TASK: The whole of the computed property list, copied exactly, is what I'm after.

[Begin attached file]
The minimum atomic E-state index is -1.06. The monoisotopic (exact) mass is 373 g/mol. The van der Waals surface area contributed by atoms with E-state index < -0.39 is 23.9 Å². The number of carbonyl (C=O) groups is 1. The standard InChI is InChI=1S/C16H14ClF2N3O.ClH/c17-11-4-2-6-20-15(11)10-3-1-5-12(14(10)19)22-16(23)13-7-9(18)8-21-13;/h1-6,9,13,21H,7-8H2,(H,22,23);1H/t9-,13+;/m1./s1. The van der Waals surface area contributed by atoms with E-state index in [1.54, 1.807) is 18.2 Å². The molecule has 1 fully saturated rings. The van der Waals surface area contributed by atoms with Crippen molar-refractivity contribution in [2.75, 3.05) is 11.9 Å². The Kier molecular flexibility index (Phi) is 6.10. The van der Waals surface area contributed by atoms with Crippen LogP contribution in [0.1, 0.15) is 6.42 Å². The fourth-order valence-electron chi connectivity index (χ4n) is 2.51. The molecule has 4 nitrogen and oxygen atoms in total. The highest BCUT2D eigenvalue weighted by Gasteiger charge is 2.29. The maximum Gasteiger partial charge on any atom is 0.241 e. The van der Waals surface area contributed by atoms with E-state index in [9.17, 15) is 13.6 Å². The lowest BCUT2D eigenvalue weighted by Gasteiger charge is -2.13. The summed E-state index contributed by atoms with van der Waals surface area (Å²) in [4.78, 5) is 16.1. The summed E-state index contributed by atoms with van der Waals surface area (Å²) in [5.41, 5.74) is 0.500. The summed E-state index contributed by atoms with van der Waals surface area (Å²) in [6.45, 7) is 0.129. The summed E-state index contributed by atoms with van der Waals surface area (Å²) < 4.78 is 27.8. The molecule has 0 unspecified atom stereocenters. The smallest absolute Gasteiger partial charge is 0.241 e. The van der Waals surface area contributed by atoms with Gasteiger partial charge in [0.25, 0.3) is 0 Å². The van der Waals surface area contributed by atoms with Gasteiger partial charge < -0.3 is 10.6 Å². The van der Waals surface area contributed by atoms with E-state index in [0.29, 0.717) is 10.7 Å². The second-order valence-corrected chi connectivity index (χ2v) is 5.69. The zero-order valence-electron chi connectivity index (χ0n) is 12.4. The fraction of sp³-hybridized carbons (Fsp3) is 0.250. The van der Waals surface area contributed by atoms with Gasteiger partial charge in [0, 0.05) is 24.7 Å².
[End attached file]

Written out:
The minimum atomic E-state index is -1.06. The monoisotopic (exact) mass is 373 g/mol. The van der Waals surface area contributed by atoms with E-state index < -0.39 is 23.9 Å². The number of carbonyl (C=O) groups is 1. The standard InChI is InChI=1S/C16H14ClF2N3O.ClH/c17-11-4-2-6-20-15(11)10-3-1-5-12(14(10)19)22-16(23)13-7-9(18)8-21-13;/h1-6,9,13,21H,7-8H2,(H,22,23);1H/t9-,13+;/m1./s1. The van der Waals surface area contributed by atoms with E-state index in [1.54, 1.807) is 18.2 Å². The molecule has 1 fully saturated rings. The van der Waals surface area contributed by atoms with Crippen molar-refractivity contribution in [2.75, 3.05) is 11.9 Å². The Kier molecular flexibility index (Phi) is 6.10. The van der Waals surface area contributed by atoms with Crippen LogP contribution in [0.1, 0.15) is 6.42 Å². The fourth-order valence-electron chi connectivity index (χ4n) is 2.51. The molecule has 4 nitrogen and oxygen atoms in total. The highest BCUT2D eigenvalue weighted by Gasteiger charge is 2.29. The maximum Gasteiger partial charge on any atom is 0.241 e. The van der Waals surface area contributed by atoms with E-state index in [9.17, 15) is 13.6 Å². The lowest BCUT2D eigenvalue weighted by Gasteiger charge is -2.13. The summed E-state index contributed by atoms with van der Waals surface area (Å²) in [4.78, 5) is 16.1. The summed E-state index contributed by atoms with van der Waals surface area (Å²) in [5.41, 5.74) is 0.500. The summed E-state index contributed by atoms with van der Waals surface area (Å²) in [6.45, 7) is 0.129. The summed E-state index contributed by atoms with van der Waals surface area (Å²) < 4.78 is 27.8. The molecule has 0 unspecified atom stereocenters. The smallest absolute Gasteiger partial charge is 0.241 e. The van der Waals surface area contributed by atoms with Gasteiger partial charge in [0.25, 0.3) is 0 Å². The van der Waals surface area contributed by atoms with Gasteiger partial charge < -0.3 is 10.6 Å². The van der Waals surface area contributed by atoms with E-state index in [0.29, 0.717) is 10.7 Å². The second-order valence-corrected chi connectivity index (χ2v) is 5.69. The zero-order valence-electron chi connectivity index (χ0n) is 12.4. The fraction of sp³-hybridized carbons (Fsp3) is 0.250. The van der Waals surface area contributed by atoms with Gasteiger partial charge in [0, 0.05) is 24.7 Å².